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Abstract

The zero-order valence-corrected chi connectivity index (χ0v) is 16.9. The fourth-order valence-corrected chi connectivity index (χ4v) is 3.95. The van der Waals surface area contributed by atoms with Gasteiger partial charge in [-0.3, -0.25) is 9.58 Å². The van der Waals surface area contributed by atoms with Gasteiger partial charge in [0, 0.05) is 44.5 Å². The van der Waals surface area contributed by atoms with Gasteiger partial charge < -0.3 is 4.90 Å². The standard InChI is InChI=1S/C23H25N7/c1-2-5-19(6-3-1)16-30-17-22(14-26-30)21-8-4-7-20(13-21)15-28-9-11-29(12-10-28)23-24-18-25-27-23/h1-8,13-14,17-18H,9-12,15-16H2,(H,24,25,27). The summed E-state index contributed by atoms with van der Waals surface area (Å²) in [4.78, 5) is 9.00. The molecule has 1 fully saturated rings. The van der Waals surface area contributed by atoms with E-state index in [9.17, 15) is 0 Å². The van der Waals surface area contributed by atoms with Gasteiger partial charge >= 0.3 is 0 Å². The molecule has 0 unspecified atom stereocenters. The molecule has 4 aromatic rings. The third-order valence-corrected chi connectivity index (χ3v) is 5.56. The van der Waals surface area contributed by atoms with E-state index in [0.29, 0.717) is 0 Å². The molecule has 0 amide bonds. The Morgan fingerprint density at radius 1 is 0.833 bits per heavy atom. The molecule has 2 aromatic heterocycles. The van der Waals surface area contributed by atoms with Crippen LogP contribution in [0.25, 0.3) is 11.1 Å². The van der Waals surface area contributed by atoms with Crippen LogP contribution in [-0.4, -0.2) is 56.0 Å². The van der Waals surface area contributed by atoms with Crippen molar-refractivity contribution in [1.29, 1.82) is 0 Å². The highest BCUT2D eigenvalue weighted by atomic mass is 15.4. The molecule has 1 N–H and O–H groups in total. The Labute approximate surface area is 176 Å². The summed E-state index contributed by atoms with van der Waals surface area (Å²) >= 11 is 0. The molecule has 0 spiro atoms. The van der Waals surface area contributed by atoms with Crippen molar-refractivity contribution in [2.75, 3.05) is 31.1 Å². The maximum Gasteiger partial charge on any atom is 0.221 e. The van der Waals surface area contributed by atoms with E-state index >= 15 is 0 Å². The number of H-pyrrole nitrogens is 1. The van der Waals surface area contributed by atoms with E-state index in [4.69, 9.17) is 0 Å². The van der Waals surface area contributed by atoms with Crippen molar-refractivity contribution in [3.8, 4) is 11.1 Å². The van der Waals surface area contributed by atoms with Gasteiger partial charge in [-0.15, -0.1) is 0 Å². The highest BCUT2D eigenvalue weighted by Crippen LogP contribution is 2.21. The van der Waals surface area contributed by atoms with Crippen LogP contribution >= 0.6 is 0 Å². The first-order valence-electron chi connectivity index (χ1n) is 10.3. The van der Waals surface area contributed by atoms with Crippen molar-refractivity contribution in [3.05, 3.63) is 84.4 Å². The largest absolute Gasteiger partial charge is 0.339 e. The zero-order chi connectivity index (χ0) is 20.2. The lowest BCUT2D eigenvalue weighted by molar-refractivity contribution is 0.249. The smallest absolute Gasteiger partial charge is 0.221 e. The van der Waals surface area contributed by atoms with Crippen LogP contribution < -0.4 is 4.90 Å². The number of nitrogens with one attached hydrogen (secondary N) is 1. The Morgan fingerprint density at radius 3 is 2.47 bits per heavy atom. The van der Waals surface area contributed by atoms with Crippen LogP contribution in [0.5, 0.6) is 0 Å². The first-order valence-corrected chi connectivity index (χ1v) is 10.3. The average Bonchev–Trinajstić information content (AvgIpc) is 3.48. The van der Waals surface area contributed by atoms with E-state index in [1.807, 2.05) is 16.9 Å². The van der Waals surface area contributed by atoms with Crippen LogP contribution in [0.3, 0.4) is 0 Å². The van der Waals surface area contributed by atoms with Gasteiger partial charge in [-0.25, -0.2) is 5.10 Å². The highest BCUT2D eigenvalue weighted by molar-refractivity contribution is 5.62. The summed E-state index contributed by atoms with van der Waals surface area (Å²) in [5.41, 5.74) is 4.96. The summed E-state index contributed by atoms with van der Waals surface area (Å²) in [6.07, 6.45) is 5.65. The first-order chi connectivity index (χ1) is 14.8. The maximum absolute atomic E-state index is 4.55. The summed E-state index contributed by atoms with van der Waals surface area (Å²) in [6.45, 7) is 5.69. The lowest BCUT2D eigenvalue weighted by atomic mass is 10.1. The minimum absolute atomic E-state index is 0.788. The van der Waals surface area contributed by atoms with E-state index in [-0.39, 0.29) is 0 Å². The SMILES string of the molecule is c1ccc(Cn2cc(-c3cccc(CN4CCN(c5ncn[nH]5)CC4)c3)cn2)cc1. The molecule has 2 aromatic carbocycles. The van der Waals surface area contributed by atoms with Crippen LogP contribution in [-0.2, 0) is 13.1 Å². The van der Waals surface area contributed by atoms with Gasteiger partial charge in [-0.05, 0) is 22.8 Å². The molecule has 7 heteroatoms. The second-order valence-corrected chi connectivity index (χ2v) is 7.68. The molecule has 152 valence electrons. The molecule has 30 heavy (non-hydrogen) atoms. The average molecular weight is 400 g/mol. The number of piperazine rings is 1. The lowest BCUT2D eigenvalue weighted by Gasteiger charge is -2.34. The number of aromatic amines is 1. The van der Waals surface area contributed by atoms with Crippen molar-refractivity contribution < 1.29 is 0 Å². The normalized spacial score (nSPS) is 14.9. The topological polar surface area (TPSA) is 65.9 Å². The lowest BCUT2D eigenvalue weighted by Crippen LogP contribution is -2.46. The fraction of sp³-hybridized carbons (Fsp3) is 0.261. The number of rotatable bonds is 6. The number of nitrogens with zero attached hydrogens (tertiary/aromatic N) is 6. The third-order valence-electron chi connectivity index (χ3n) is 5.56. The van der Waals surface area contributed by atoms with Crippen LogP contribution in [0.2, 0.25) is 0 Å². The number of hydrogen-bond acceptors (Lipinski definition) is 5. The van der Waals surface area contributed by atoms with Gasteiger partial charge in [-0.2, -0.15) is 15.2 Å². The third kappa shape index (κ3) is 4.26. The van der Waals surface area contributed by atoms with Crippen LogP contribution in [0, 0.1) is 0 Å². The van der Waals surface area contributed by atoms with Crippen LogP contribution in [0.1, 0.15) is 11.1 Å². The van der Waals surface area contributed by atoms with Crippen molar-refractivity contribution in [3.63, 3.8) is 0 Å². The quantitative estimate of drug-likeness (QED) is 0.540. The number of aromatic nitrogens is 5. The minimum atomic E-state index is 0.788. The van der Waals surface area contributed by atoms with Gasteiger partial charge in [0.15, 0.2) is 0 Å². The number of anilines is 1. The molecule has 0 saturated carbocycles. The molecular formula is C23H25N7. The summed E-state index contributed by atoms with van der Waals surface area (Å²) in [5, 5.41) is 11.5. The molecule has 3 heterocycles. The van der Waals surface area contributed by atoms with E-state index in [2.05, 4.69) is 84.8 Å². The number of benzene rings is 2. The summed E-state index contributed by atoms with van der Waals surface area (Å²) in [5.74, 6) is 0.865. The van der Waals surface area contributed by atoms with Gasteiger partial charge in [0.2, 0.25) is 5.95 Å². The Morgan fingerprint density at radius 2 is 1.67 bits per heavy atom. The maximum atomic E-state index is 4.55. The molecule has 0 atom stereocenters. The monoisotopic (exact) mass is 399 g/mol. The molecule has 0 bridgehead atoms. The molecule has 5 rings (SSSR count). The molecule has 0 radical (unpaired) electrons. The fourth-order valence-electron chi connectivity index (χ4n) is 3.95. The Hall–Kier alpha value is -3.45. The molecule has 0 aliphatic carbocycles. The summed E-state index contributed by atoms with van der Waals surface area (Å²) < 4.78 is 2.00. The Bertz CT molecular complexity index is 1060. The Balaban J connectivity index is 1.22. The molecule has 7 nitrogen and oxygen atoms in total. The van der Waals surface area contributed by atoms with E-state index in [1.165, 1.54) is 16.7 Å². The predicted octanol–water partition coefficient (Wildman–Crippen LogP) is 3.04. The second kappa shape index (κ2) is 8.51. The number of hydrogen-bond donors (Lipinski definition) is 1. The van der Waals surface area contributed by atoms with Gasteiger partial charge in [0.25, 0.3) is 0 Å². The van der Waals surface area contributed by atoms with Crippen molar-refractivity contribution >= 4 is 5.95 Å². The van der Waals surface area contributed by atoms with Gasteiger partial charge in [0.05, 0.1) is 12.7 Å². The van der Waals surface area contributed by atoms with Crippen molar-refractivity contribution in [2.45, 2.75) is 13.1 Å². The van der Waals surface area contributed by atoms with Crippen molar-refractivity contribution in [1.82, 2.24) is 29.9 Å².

The diagnostic criteria for posttraumatic stress disorder (PTSD) have received significant scrutiny. Several studies have investigated the utility of Criterion A2, the subjective emotional response to a traumatic event. The American Psychiatric Association (APA) has proposed elimination of A2 from the PTSD diagnostic criteria for DSM-5; however, there is mixed support for this recommendation and few studies have examined A2 in samples at high risk for PTSD such as veterans. In the current study of 908 veterans who screened positive for a traumatic event, A2 was not significantly associated with having been told by a doctor that the veteran had PTSD. Those who endorsed A2, however, reported greater PTSD symptom severity in the 3 DSM-IV symptom clusters of reexperiencing (d = 0.45), avoidance (d = 0.61), and hyperarousal (d = 0.44), and A2 was significantly associated with PTSD symptom severity for all 3 clusters (R2 = .25, .25, and .27, respectively) even with trauma exposure in the model. Thus, although A2 may not be a necessary criterion for PTSD diagnosis, its association with PTSD symptom severity warrants further exploration of its utility.